Vic Carucci chat
It read simply, "What about T.O.?"
Five days and a media whirlwind later, Edwards was still digesting that his team had taken a chance on the talented but controversial wide receiver.
"I was excited. I was very surprised that it happened," Edwards told reporters Monday. "I respect football players that have such a passion and desire to win football games."
"On the field, he's going to create, or need, a lot of attention by the defense," Edwards said of Owens. "That's going to take a lot of pressure off of Lee, a lot of pressure off of our other backs and tight ends. I think he's going to help a lot in terms of raising our competitive level off the field, too."
Owens is among the NFL's career leaders in catches, yards and touchdowns. He's coming off his ninth career 1,000-yard season, in which he caught 69 passes for 1,052 yards and 10 touchdowns for the Cowboys.
The Bills ranked 25th in the NFL last season in yards gained. But having Owens on the roster comes with a price. Throughout his career, Owens has alienated coaches, teammates and fans with his antics on the field and in the locker room.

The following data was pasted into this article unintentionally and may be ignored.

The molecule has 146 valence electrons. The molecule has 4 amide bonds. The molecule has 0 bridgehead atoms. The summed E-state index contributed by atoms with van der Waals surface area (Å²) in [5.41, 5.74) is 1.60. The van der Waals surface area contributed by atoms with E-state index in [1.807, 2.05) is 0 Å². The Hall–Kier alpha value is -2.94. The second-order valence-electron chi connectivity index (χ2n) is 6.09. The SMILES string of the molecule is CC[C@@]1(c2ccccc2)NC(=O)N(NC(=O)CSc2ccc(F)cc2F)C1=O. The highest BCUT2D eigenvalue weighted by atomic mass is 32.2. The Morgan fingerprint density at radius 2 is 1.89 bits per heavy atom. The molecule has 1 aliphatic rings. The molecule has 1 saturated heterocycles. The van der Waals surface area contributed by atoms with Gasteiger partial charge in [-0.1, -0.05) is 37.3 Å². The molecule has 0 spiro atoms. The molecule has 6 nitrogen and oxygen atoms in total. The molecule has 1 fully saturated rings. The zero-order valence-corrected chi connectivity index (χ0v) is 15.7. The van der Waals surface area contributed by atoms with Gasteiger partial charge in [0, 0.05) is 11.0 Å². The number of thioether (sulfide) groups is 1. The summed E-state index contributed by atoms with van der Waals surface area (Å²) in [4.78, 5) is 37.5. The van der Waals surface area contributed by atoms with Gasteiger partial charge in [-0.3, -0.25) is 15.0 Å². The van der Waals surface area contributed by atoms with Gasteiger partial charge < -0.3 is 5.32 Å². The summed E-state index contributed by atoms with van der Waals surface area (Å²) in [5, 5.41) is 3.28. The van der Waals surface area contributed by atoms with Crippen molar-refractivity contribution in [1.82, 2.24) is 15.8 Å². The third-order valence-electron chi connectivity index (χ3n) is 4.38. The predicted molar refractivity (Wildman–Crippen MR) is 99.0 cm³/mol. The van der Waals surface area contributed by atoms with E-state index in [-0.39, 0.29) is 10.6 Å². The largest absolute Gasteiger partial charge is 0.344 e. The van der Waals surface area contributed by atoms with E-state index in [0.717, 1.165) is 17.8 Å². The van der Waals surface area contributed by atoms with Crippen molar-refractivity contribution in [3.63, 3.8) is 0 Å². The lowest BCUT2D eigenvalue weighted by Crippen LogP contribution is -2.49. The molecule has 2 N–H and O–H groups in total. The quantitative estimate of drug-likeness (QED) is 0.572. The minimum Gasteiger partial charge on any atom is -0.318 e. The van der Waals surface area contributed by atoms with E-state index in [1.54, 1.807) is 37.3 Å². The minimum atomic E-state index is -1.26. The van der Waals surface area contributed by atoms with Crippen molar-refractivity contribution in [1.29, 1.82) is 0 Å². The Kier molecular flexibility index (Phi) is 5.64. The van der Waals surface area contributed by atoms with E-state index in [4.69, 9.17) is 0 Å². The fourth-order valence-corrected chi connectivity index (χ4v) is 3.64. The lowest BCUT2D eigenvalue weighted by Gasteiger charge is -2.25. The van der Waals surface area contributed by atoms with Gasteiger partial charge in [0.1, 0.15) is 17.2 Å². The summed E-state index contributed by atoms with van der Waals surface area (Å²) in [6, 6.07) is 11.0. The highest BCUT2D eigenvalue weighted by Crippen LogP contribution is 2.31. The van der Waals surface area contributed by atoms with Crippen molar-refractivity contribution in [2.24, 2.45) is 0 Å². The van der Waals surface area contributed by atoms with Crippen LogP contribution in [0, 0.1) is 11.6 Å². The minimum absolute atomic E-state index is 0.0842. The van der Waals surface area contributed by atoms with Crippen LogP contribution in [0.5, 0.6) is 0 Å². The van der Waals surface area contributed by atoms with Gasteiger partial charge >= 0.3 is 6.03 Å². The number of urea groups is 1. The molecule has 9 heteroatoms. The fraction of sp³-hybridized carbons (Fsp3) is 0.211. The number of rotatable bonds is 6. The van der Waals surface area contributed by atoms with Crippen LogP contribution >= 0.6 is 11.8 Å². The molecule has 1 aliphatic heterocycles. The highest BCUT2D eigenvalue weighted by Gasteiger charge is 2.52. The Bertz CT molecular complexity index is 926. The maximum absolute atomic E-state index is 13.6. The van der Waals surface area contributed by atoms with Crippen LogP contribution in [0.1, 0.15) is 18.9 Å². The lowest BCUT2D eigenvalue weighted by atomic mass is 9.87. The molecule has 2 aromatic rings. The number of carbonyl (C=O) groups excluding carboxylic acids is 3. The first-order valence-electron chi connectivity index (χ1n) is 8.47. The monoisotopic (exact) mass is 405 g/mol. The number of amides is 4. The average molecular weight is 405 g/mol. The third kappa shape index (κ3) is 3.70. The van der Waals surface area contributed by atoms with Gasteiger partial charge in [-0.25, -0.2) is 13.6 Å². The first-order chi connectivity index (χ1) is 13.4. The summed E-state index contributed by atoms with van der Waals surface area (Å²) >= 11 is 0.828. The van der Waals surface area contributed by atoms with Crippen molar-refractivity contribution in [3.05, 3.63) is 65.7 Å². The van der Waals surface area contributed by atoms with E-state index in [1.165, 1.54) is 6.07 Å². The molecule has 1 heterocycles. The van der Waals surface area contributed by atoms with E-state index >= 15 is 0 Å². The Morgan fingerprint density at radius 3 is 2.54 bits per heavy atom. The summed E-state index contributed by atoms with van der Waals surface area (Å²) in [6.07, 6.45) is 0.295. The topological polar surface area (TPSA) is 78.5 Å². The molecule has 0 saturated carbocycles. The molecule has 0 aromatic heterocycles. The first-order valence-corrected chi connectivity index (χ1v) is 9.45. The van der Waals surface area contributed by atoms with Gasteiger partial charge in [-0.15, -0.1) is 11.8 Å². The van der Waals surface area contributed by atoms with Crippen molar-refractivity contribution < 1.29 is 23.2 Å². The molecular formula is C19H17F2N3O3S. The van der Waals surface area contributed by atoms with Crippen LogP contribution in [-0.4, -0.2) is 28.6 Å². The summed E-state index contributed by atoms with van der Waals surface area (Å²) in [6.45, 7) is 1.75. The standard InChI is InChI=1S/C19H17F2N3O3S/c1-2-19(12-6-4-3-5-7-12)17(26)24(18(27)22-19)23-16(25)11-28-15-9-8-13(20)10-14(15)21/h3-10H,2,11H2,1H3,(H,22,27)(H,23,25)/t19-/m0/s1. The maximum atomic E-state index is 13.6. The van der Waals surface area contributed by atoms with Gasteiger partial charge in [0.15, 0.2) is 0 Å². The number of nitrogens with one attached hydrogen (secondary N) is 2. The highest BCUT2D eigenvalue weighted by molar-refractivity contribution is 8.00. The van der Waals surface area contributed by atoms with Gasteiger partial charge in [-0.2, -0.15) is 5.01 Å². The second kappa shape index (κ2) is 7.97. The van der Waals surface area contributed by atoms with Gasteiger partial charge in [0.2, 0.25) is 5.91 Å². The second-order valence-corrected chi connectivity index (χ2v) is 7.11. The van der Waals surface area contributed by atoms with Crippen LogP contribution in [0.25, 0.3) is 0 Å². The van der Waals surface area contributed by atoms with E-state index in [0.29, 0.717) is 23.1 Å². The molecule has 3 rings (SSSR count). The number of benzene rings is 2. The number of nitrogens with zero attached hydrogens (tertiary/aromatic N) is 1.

Owens has been called selfish. He has clashed with quarterbacks -- Jeff Garcia in San Francisco, Donavan McNabb in Philadelphia and Tony Romo in Dallas -- on the sidelines and in the media.
Now, Owens will catch passes from Edwards, who is entering his third year in the NFL and his second full season as the Bills' starting QB.
"I think what that all stems from is wanting to win," Edwards said. "Ultimately, I think the stat that he wants is winning football games. That outweighs everything else. That's the message we want to get across by bringing in a guy like Terrell."
Edwards said the two spoke briefly by phone, but that he hadn't done any scouting on his own by calling up Owens' former teammates.
"I don't really know him all that well," he said. "I don't know what type of person he is. That's kind of what this offseason's going to entail -- getting to know him and all the other receivers."
Copyright 2009 by The Associated Press.